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Activists: Don't Blow It
Published on Sunday, October 22, 2000 in the San Francisco Chronicle
Activists: Don't Blow It
by Lisa Martinovic
 
AFTER SEVERAL DECADES characterized by collective somnambulence at best, and unrepentant self-serving gluttony at worst, Americans have begun to wake up to some very ugly truths. Everything from our basic civil liberties to the climate and the safety of the food we eat is imperiled.

By way of response, the direct action against the WTO in Seattle ushered in a new era of activism, and with it a commitment to challenging the unsavory practices of multinational corporations, governmental bodies and other institutions that wield power over our lives.

Buoyed by this vibrant energy, I am not alone in feeling tingly with hope for the first time in years. And yet I am disturbed by the tactics of some of today's activists. Fortunately, whether we're talking about AIDS research, animal rights, saving redwoods, or stopping sweatshop labor, the overwhelming majority of activists is committed to nonviolent action.

As a pacifist and a realist, I applaud this path and walk it myself. My concern is with those whose approach includes smashing storefronts, setting fires and throwing rocks at police. Equally disturbing are environmentalists who spike trees, endangering the lives of loggers and mill workers, AIDS activists who disrupt civic meetings and hurl fake blood at pharmaceutical company executives and animal liberationists who torch labs.

I certainly share in the outrage of anyone who has seen a clear-cut forest, watched an animal suffer or a friend die because he couldn't afford medication. But how can we expect anyone else to stop committing acts of personal or institutional violence if we ourselves cannot? Many sincere, committed activists are convinced that violence is justified in the service of the greater good. To such people I say: You cannot do this alone. To make the changes this country so desperately needs, you must have at least the tacit support of the majority of Americans -- which you'll never get by dishing up mayhem on the evening news.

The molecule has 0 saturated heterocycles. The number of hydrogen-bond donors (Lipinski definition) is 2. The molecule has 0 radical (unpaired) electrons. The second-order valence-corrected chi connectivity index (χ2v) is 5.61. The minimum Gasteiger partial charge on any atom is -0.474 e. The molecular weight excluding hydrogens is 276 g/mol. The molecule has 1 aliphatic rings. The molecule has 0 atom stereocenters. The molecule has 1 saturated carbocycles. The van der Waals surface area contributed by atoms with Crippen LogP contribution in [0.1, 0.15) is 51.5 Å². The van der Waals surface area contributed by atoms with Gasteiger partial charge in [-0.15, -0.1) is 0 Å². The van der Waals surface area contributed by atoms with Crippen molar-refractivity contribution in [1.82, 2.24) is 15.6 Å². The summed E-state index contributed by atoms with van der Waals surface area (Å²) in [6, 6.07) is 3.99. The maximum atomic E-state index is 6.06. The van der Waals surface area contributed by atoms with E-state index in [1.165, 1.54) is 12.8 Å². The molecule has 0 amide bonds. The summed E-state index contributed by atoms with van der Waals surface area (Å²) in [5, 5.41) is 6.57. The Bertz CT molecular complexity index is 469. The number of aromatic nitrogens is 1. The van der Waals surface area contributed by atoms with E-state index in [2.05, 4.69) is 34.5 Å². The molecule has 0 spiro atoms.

Violent tactics serve to alienate the very people whom the activists are trying to convince, while simultaneously deflecting attention from their message.

Violence is counterproductive and symptomatic of old-paradigm thinking that we need outgrow. When we act from a place of rage and hate, we will only generate like energy in return. Instead we ought to turn, for example, to South Africa as a model for compassionate change -- coming from a people who chose reconciliation over retribution despite centuries of subjugation.

At the same time, it behooves us to remember one thing about those whose policies poison ground water, block paths to potential cures, criminalize classes of people, play Russian Roulette with our genetic inheritance and force people to work at less-than-subsistence wages: they are asleep to their own humanity and oblivious to that of others.

People who make power or profits their God are not so much evil as they are profoundly and dangerously ill. And just as we don't get an alcoholic sober by beating him over the head with a whiskey bottle, so too will we fail to awaken the hearts of government and industry leaders by attacking them.

Instead, by engaging in peaceful demonstrations, ballot initiatives, informational picket lines, class-action lawsuits, consumer boycotts, letter-writing campaigns, and good, old-fashioned voting, we raise awareness about effective alternatives to animal testing; the number of jobs the United States lost to NAFTA; inhumane working conditions in factories where our athletic shoes are made; the dangers of unleashing genetically engineered crops without adequate research into the ramifications; the incalculable value of medicinal plants in rain forests being wiped out in favor of grazing cattle for ever more MacBurgers. Through thoughtful engagement, we open a public dialogue.

Spiking a tree is a statement. Statement is monologue. You cannot debate a spike, discuss with a rock, or open a dialogue with a Molotov cocktail. Communication, not escalation, is the key.

And if we think ``the enemy'' is cruel and inhumane, then we must strive harder to model the sort of behavior we wish to see in others. Let us summon the courage of ``ordinary people,'' like Rosa Parks and Erin Brokovich, who showed us just how powerful individuals can be. It is through nonviolent direct action that we demand -- and are beginning to effect -- change. For though they are the beholden to no one, the corollary and hope rests in the fact that governments and corporations are beholden to everyone. And therein lies the rub.

Activists who resort to violent tactics do so in part as a reaction to the passivity of a silent majority who can't find a reason to vote, much less save the spotted owl. By the same token, is it any wonder that people in power think that either we don't care or are happy with the way things are because so many don't vote? In a society spoiled by instant gratification, we are unaccustomed to efforts that take time and discipline. So, be patient. Go out and vote your conscience. Vote as if your life depended on it. Because, my friend, it does.

Lisa Martinovic is a San Francisco free-lance writer and slam poet.

2000 San Francisco Chronicle

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